Initial Publication Date: February 10, 2014

Supporting Minority Students at St. Anthony Falls Laboratory, University of Minnesota

Information for this profile was provided by Diana Dalbotten, St. Anthony Falls Laboratory, University of Minnesota. Information is also available on the program website.

Jump Down To: Context | Keys to Success | Attracting New Students | Supporting Our Majors | Preparing Students for Careers | Additional Information

gidakiimanaaniwigamig/manoomin and the Geoscience Alliance, St. Anthony Falls Laboratory, University of Minnesota


The Saint Anthony Falls Laboratory (SAFL) is a research laboratory situated on Hennepin Island in the Mississippi River in Minneapolis, Minnesota. Research at SAFL includes the work of many fields, including civil engineering, hydraulic engineering, hydrology, ecology, and geology. Research at SAFL has been spurred on in the first decade of the 21st century by its status as the headquarters of the National Center for Earth-surface Dynamics (NCED). SAFL and NCED have developed and support national and regional programs related to broadening participation of underrepresented groups in STEM. The St. Anthony Falls Laboratory is part of the College of Science and Engineering at the University of Minnesota. The central theme of research at St. Anthony Falls Laboratory (SAFL) is interdisciplinary fluid mechanics. Researchers at SAFL combine field experiments with physical and computational modeling, utilizing our building's unique facilities, to address emerging societal problems in energy, environmental restoration, and human and ecosystem health. They emphasize quantitative and predictive understanding of the underlying physical processes across a broad range of spatial and temporal scales. Researchers at SAFL are primarily faculty, graduate students and post-doctoral scholars affiliated with the College of Science and Engineering (primarily Civil and Mechanical Engineering, Earth Sciences) and with the Department of Ecology, Evolution and Behavior in the College of Food, Agriculture and Natural Resource Science.

Keys to Success

  • SAFL uses the appeal of place-based, community-inspired research projects to engage students in geoscience education.
  • SAFL supports our majors by focusing on the needs of students, who often are nontraditional students.
  • SAFL prepares students for careers by focusing on research projects that are directly related to the needs and jobs in Native American communities.

Attracting New Students

SAFL diversity programs work to attract new students into the geosciences by focusing on the needs of the students and of their communities. Approximately 60% of students in the REU on Sustainable Land and Water Resources are parents and many are nontraditional students returning to college after an absense. We reach out to students through the Geoscience Alliance--through our listserv, website, and facebook group, and through GA national meetings and small meetings at professional conferences. We have a network of supporters from many different institutions who help us recruit for our programs.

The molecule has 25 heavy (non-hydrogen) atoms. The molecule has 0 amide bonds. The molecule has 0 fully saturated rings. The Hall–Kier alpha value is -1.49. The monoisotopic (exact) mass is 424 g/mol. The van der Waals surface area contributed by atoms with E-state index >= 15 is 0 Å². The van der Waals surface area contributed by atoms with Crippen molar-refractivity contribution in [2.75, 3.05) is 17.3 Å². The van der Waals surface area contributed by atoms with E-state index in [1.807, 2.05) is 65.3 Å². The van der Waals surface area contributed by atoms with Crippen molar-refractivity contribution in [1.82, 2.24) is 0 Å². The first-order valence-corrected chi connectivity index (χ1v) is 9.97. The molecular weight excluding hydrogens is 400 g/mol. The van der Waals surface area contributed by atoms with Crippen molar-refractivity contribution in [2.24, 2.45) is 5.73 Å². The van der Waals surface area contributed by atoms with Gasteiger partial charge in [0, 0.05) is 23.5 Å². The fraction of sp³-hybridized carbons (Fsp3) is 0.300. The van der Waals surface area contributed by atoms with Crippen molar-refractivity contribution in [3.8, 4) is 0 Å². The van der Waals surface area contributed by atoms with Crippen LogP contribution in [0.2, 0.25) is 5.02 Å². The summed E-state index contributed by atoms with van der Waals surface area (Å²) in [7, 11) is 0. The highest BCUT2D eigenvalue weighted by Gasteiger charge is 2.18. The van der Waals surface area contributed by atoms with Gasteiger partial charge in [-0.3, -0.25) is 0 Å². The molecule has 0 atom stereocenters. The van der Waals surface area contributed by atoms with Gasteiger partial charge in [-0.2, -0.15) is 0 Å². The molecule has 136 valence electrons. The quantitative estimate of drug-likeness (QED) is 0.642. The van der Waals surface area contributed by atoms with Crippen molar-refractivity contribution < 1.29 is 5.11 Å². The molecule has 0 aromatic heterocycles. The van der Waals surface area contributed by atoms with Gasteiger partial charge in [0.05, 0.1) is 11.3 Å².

Supporting Our Majors

We locate our research programs in the students' communities. We provide financial support for students to attend the GA conferences and other meetings. We support students' traditions and culture and center our research projects on the needs of the community.

Preparing Students for Careers

Students in the program, from junior-high to graduate programs conduct research mentored by scientists from the University of Minnesota and from our partner tribes. All students gain hands-on experience in defining a research project, designing methodology, collecting data, and carrying out analysis of data. In addition, we teach to the whole student, working to integrate many different ways of teaching, learning and knowing.

Addition Information

Additional information about these programs can be found in two publications that will be available in 2014. An article "Manoomin Science Camp Project: A Model for Engaging American Indian Students in Science, Technology, Engineering, and Mathematics," will be published in the upcoming Journal of Geoscience Education, Special Issue on Place-Based Education in May, 2104. Dalbotten is also an editor on the upcoming AGU Monograph, "Future Earth: Advancing Civic Understanding of the Anthropocene," which contains chapters on the Geoscience Alliance and on supporting diverse participants in undergraduate research programs. Please see for more information about this volume, which is scheduled for release in June 2014.

Geoscience Alliance ( This site may be offline. )

g i d a k i i m a n a a n i w i g a m i g

NCED REU on Sustainable Land and Water Resources